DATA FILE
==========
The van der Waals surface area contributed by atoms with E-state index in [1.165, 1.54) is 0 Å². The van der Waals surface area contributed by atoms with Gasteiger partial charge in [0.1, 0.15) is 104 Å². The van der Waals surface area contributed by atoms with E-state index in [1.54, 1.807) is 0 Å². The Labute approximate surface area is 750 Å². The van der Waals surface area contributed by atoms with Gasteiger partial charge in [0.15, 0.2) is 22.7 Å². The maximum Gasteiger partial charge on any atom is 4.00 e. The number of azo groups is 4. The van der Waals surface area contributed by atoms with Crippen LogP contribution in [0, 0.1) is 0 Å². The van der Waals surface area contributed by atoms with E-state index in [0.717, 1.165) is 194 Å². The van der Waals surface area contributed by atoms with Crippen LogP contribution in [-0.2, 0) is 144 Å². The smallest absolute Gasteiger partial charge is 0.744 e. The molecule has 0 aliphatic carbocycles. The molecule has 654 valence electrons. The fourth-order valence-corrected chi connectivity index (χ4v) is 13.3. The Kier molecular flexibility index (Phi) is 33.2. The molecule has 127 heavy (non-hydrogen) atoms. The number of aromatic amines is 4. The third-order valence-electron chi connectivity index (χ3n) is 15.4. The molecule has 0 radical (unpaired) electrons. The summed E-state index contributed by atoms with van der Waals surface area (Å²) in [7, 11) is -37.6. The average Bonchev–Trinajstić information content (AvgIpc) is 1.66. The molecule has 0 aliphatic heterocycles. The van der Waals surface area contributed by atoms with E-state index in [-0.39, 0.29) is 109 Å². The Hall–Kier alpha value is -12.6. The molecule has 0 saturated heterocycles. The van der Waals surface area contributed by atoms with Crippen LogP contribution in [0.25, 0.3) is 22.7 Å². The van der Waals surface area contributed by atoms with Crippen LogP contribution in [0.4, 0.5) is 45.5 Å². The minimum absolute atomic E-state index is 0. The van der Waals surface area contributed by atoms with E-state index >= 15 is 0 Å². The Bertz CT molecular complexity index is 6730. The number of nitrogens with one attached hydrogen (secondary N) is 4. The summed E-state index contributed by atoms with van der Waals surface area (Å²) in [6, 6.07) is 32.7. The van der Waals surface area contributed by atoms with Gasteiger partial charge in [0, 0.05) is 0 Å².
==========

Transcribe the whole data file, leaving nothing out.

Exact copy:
The van der Waals surface area contributed by atoms with E-state index in [1.165, 1.54) is 0 Å². The van der Waals surface area contributed by atoms with Gasteiger partial charge in [0.1, 0.15) is 104 Å². The van der Waals surface area contributed by atoms with E-state index in [1.54, 1.807) is 0 Å². The Labute approximate surface area is 750 Å². The van der Waals surface area contributed by atoms with Gasteiger partial charge in [0.15, 0.2) is 22.7 Å². The maximum Gasteiger partial charge on any atom is 4.00 e. The number of azo groups is 4. The van der Waals surface area contributed by atoms with Crippen LogP contribution in [0, 0.1) is 0 Å². The van der Waals surface area contributed by atoms with E-state index in [0.717, 1.165) is 194 Å². The van der Waals surface area contributed by atoms with Crippen LogP contribution in [-0.2, 0) is 144 Å². The smallest absolute Gasteiger partial charge is 0.744 e. The molecule has 0 aliphatic carbocycles. The molecule has 654 valence electrons. The fourth-order valence-corrected chi connectivity index (χ4v) is 13.3. The Kier molecular flexibility index (Phi) is 33.2. The molecule has 127 heavy (non-hydrogen) atoms. The number of aromatic amines is 4. The third-order valence-electron chi connectivity index (χ3n) is 15.4. The molecule has 0 radical (unpaired) electrons. The summed E-state index contributed by atoms with van der Waals surface area (Å²) in [7, 11) is -37.6. The average Bonchev–Trinajstić information content (AvgIpc) is 1.66. The molecule has 0 aliphatic heterocycles. The van der Waals surface area contributed by atoms with E-state index in [-0.39, 0.29) is 109 Å². The Hall–Kier alpha value is -12.6. The molecule has 0 saturated heterocycles. The van der Waals surface area contributed by atoms with Crippen LogP contribution in [0.25, 0.3) is 22.7 Å². The van der Waals surface area contributed by atoms with Crippen LogP contribution in [0.4, 0.5) is 45.5 Å². The minimum absolute atomic E-state index is 0. The van der Waals surface area contributed by atoms with E-state index >= 15 is 0 Å². The Bertz CT molecular complexity index is 6730. The number of nitrogens with one attached hydrogen (secondary N) is 4. The summed E-state index contributed by atoms with van der Waals surface area (Å²) in [6, 6.07) is 32.7. The van der Waals surface area contributed by atoms with Gasteiger partial charge in [0, 0.05) is 0 Å².